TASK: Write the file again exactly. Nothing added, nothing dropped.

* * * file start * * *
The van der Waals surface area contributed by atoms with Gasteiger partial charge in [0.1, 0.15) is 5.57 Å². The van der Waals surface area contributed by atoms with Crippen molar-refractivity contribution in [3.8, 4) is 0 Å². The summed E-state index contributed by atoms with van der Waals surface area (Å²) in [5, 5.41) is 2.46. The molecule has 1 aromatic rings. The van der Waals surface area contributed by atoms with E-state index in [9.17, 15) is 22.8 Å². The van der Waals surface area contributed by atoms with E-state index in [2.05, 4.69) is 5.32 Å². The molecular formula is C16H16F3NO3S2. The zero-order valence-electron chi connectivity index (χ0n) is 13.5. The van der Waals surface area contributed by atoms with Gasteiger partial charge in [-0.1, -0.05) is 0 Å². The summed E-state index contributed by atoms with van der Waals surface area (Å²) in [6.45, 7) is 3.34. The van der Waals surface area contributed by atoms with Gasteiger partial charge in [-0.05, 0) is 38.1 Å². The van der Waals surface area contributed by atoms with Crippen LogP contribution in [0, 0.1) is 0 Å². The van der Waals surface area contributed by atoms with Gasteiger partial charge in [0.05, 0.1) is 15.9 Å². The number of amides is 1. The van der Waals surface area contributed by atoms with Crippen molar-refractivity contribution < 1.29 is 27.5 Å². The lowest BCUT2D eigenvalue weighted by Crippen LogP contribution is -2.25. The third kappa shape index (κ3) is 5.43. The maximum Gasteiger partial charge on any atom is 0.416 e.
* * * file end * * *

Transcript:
The van der Waals surface area contributed by atoms with Gasteiger partial charge in [0.1, 0.15) is 5.57 Å². The van der Waals surface area contributed by atoms with Crippen molar-refractivity contribution in [3.8, 4) is 0 Å². The summed E-state index contributed by atoms with van der Waals surface area (Å²) in [5, 5.41) is 2.46. The molecule has 1 aromatic rings. The van der Waals surface area contributed by atoms with E-state index in [9.17, 15) is 22.8 Å². The van der Waals surface area contributed by atoms with E-state index in [2.05, 4.69) is 5.32 Å². The molecular formula is C16H16F3NO3S2. The zero-order valence-electron chi connectivity index (χ0n) is 13.5. The van der Waals surface area contributed by atoms with Gasteiger partial charge in [-0.1, -0.05) is 0 Å². The summed E-state index contributed by atoms with van der Waals surface area (Å²) in [6.45, 7) is 3.34. The van der Waals surface area contributed by atoms with Gasteiger partial charge in [-0.05, 0) is 38.1 Å². The van der Waals surface area contributed by atoms with Crippen LogP contribution in [0, 0.1) is 0 Å². The van der Waals surface area contributed by atoms with Gasteiger partial charge in [0.05, 0.1) is 15.9 Å². The number of amides is 1. The van der Waals surface area contributed by atoms with Crippen molar-refractivity contribution < 1.29 is 27.5 Å². The lowest BCUT2D eigenvalue weighted by Crippen LogP contribution is -2.25. The third kappa shape index (κ3) is 5.43. The maximum Gasteiger partial charge on any atom is 0.416 e.